Since I’m lifted so far up from the floor, I also need to lift my foot-pedal up from the floor – I’m a short person, so I can’t stretch down to the floor all that comfortably. The plastic box is a rather old piece of Tupperware that I probably inadvertently stole from my mom about 15 years ago. I’ve got it turned the long way now so that there’s more space to rest my foot, but that’s the basic set-up.

The things we do for our hobbies.


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Sunday Stash: Indie and Blogger Bundles

I keep writing posts in my head, but not actually sitting down to write them. Here are a couple things I want to talk about:
– the process of quilting the project I’m working on
– why people don’t like certain colours
– why I might never go to Quiltcon (or similar, even though I’d like to)
– creativity vs artistry

Today, though, it’s just all about the fabric. I’ve had fabric coming in by the truckload lately (well, not quite…), so I guess I could talk about that, since I can’t seem to coordinate thinking about those topics up above along with actually sitting down to write. This entry will be about two of the least recent arrivals and maybe next week I’ll do another two. (And by then, I might have another truckload coming, so this burst of spendiness might last me a while in terms of Sunday Stash entries.)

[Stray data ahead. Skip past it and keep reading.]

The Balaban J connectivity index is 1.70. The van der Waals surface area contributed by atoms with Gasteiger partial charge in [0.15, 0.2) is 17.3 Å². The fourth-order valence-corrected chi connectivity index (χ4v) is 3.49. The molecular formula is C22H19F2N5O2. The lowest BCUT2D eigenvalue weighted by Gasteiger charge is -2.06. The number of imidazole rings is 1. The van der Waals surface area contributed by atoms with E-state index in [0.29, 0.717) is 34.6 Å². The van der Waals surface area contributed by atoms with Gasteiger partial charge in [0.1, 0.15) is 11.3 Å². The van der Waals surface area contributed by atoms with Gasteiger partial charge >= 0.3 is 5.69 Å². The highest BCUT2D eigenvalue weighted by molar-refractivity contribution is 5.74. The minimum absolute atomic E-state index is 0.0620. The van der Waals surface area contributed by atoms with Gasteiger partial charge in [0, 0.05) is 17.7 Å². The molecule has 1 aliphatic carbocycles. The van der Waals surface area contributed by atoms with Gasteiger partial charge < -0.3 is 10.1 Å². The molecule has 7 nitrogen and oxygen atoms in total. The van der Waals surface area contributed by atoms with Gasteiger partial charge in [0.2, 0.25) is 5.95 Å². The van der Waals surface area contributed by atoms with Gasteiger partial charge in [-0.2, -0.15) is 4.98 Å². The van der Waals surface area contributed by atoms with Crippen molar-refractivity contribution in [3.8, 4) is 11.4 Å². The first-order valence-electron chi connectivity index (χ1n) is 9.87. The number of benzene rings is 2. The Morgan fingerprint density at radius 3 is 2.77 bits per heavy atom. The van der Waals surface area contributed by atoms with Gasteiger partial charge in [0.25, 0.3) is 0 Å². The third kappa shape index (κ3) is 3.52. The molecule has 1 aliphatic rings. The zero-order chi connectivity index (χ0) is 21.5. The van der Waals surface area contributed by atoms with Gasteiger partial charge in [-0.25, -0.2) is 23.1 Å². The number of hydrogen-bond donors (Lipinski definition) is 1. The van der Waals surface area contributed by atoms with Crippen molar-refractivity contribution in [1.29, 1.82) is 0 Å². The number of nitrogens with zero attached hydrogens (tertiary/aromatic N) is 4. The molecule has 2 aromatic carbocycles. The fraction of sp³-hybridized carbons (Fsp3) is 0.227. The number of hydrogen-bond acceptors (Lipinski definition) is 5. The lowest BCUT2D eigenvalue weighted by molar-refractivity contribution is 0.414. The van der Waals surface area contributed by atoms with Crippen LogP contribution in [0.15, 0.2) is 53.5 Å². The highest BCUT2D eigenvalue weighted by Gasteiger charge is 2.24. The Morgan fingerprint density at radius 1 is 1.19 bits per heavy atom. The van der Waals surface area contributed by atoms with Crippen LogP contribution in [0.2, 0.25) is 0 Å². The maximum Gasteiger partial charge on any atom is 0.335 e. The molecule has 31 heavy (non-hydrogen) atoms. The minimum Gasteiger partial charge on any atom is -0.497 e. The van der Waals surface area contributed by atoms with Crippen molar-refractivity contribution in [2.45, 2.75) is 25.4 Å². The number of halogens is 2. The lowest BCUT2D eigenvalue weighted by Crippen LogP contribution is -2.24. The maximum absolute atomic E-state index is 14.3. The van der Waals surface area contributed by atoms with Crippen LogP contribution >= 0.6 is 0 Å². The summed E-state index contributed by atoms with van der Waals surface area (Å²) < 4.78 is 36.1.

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So first up is my February blogger bundle from Fabric Spark. You probably know I was a bit conflicted about the January bundle – pink and orange and coral and floral and all those things I don’t usually use or pair together – and I think I’m a little bit conflicted about this one too, though in a fairly different way.

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The colours are good, the blender prints are good. The worst I can say about these are that the blue prints are larger than I typically buy in a blender print, but that’s not exactly a bad thing. Mixing up the scale is generally a great thing!

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I’m just a precious baby who never knows what to do with multi-colour prints. Even though I can look at this bundle and see how all the parts come together… I’m just not sure I really love it that way. Maybe it needs to have a few more fabrics added in each of the colours. Or maybe this needs to be a Split It Up and Mix It Into Stash bundle. (Which is exactly what I did with every bundle I got from the Fat Quarter Shop Blogger Bundle subscription, with the exception of John Q Adams/Quilt Dad’s bundle, which I made into a quilt top that I’ve never quilted. Maybe this year will be the year.) I haven’t put it away just yet, though, I figure I should leave it out and let it sort of marinate a bit… maybe I’ll wind up finding some kind of inspiration for it somewhere.